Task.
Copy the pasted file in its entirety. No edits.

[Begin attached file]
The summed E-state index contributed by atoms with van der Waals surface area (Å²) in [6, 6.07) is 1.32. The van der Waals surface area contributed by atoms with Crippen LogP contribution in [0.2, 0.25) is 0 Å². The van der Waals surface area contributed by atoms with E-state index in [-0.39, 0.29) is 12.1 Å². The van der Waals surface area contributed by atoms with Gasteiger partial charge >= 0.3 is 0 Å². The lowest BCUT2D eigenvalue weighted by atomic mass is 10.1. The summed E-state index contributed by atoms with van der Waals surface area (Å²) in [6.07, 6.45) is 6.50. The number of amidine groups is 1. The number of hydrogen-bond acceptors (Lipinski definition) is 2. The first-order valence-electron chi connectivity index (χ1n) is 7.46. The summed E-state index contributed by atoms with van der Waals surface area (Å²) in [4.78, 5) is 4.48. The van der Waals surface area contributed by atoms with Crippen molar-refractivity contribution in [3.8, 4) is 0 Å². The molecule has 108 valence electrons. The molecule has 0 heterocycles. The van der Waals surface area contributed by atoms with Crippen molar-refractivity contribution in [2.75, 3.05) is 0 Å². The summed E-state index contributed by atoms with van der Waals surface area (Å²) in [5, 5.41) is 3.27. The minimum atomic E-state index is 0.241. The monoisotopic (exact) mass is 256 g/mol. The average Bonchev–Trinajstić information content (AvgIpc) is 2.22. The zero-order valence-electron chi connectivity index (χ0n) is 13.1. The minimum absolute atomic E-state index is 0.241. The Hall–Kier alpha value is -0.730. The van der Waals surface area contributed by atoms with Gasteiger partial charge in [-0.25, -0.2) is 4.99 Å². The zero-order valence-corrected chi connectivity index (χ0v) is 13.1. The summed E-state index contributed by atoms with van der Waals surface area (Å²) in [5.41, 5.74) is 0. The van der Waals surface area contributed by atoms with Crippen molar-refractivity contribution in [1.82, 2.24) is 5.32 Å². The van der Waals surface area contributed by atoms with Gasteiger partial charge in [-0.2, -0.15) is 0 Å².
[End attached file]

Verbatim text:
The summed E-state index contributed by atoms with van der Waals surface area (Å²) in [6, 6.07) is 1.32. The van der Waals surface area contributed by atoms with Crippen LogP contribution in [0.2, 0.25) is 0 Å². The van der Waals surface area contributed by atoms with E-state index in [-0.39, 0.29) is 12.1 Å². The van der Waals surface area contributed by atoms with Gasteiger partial charge >= 0.3 is 0 Å². The lowest BCUT2D eigenvalue weighted by atomic mass is 10.1. The summed E-state index contributed by atoms with van der Waals surface area (Å²) in [6.07, 6.45) is 6.50. The number of amidine groups is 1. The number of hydrogen-bond acceptors (Lipinski definition) is 2. The first-order valence-electron chi connectivity index (χ1n) is 7.46. The summed E-state index contributed by atoms with van der Waals surface area (Å²) in [4.78, 5) is 4.48. The van der Waals surface area contributed by atoms with Crippen molar-refractivity contribution in [3.8, 4) is 0 Å². The molecule has 108 valence electrons. The molecule has 0 heterocycles. The van der Waals surface area contributed by atoms with Crippen molar-refractivity contribution in [2.75, 3.05) is 0 Å². The summed E-state index contributed by atoms with van der Waals surface area (Å²) in [5, 5.41) is 3.27. The minimum atomic E-state index is 0.241. The monoisotopic (exact) mass is 256 g/mol. The average Bonchev–Trinajstić information content (AvgIpc) is 2.22. The zero-order valence-electron chi connectivity index (χ0n) is 13.1. The minimum absolute atomic E-state index is 0.241. The Hall–Kier alpha value is -0.730. The van der Waals surface area contributed by atoms with Gasteiger partial charge in [-0.25, -0.2) is 4.99 Å². The zero-order valence-corrected chi connectivity index (χ0v) is 13.1. The summed E-state index contributed by atoms with van der Waals surface area (Å²) in [5.41, 5.74) is 0. The van der Waals surface area contributed by atoms with Crippen molar-refractivity contribution in [1.82, 2.24) is 5.32 Å². The van der Waals surface area contributed by atoms with Gasteiger partial charge in [-0.2, -0.15) is 0 Å².